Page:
The effects of omega-3 intake on lung health have been explored in several conditions, including COPD, asthma, interstitial lung disease (ILD), acute lung injury (ALI), and ARDS. COPD, which is a progressive disease with no known cure, includes two main conditions: emphysema and chronic bronchitis. Still, lifestyle changes can improve the quality of life and slow disease progression of COPD.

A 2020 study completed in a population of former smokers with moderate to severe COPD found that higher total omega-3 intake was associated with lower risk of severe exacerbations, better health-related quality of life, and fewer respiratory symptoms. Furthermore, several studies have suggested that dietary omega-3s may be protective, and higher intake is associated with a lower risk of COPD altogether.

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ILD is a family of diseases characterized by lung inflammation and fibrosis (scarring) of the lungs. Fibrosis causes stiffness in the lungs, making it harder to breathe. And like COPD, ILDs are often irreversible and progressive. A large study (n= >6,500) published in 2020 examined the associations of circulating levels of DHA and other PUFAs with hospitalization and death due to ILD over 12 years. They found that higher DHA levels were associated with lower rates of hospitalization and death due to ILD and cross-sectionally associated with fewer lung abnormalities on CT scans.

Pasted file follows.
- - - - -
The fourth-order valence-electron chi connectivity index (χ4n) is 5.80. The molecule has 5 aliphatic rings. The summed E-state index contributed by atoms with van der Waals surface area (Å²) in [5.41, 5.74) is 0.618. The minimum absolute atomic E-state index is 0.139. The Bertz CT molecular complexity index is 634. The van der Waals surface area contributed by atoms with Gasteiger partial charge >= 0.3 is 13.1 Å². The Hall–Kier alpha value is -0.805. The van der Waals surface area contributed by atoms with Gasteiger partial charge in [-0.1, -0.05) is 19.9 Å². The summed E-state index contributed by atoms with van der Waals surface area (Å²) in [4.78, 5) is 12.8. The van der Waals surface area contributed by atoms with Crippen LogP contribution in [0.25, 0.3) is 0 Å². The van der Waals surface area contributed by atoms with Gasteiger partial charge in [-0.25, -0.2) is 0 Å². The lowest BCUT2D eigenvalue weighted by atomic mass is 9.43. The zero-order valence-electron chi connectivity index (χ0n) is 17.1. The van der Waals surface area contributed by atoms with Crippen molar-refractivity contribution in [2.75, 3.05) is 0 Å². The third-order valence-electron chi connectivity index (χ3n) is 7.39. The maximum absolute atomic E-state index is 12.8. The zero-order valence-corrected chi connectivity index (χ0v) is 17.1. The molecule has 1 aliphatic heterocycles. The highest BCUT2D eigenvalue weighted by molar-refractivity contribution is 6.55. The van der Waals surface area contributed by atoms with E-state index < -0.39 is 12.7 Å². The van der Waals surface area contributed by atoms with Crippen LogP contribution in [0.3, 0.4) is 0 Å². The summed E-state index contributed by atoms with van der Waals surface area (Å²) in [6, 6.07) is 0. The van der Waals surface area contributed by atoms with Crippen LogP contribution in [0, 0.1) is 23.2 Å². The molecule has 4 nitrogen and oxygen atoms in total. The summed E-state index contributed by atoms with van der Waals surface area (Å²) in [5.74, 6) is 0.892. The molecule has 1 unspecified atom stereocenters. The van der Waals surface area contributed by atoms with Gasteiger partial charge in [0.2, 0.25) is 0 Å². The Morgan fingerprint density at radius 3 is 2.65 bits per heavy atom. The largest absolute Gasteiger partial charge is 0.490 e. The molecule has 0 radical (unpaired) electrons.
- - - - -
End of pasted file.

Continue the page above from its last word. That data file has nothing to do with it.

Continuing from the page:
Similar findings have been seen in those with asthma, a chronic inflammatory airway disease. A 2020 cross-sectional study found that a higher omega-3 index (O3I)(>8%) was associated with better asthma control and lower inhaled corticosteroid use compared to those with lower O3I status. Similar results have been documented in children with asthma.